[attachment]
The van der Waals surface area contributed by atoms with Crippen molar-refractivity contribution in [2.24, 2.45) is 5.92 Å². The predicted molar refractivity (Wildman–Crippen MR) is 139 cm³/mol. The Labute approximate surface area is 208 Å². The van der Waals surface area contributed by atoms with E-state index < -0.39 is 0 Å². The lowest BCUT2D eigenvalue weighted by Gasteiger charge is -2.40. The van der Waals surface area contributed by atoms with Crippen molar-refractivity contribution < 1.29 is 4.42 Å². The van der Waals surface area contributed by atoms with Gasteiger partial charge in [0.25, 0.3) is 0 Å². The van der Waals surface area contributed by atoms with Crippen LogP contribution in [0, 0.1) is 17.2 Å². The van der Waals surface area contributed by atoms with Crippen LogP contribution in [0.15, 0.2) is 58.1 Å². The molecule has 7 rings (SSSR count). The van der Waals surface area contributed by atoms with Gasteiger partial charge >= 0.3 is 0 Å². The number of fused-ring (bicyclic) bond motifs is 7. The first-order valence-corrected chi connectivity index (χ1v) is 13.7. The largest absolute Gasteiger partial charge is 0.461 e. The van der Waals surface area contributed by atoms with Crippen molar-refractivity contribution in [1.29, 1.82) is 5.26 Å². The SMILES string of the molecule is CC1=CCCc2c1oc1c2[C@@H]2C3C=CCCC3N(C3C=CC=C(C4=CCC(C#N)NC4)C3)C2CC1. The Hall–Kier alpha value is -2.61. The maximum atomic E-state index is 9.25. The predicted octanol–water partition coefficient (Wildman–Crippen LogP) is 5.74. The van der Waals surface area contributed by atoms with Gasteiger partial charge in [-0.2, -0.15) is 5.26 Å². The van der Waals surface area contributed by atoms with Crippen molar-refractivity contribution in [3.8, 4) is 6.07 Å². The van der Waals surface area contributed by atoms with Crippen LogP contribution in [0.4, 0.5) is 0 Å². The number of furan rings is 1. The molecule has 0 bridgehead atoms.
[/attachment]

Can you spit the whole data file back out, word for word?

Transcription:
The van der Waals surface area contributed by atoms with Crippen molar-refractivity contribution in [2.24, 2.45) is 5.92 Å². The predicted molar refractivity (Wildman–Crippen MR) is 139 cm³/mol. The Labute approximate surface area is 208 Å². The van der Waals surface area contributed by atoms with E-state index < -0.39 is 0 Å². The lowest BCUT2D eigenvalue weighted by Gasteiger charge is -2.40. The van der Waals surface area contributed by atoms with Crippen molar-refractivity contribution < 1.29 is 4.42 Å². The van der Waals surface area contributed by atoms with Gasteiger partial charge in [0.25, 0.3) is 0 Å². The van der Waals surface area contributed by atoms with Crippen LogP contribution in [0, 0.1) is 17.2 Å². The van der Waals surface area contributed by atoms with Crippen LogP contribution in [0.15, 0.2) is 58.1 Å². The molecule has 7 rings (SSSR count). The van der Waals surface area contributed by atoms with Gasteiger partial charge >= 0.3 is 0 Å². The number of fused-ring (bicyclic) bond motifs is 7. The first-order valence-corrected chi connectivity index (χ1v) is 13.7. The largest absolute Gasteiger partial charge is 0.461 e. The van der Waals surface area contributed by atoms with Crippen molar-refractivity contribution in [1.29, 1.82) is 5.26 Å². The SMILES string of the molecule is CC1=CCCc2c1oc1c2[C@@H]2C3C=CCCC3N(C3C=CC=C(C4=CCC(C#N)NC4)C3)C2CC1. The Hall–Kier alpha value is -2.61. The maximum atomic E-state index is 9.25. The predicted octanol–water partition coefficient (Wildman–Crippen LogP) is 5.74. The van der Waals surface area contributed by atoms with Gasteiger partial charge in [-0.2, -0.15) is 5.26 Å². The van der Waals surface area contributed by atoms with Crippen molar-refractivity contribution in [3.8, 4) is 6.07 Å². The van der Waals surface area contributed by atoms with Crippen LogP contribution in [0.4, 0.5) is 0 Å². The number of furan rings is 1. The molecule has 0 bridgehead atoms.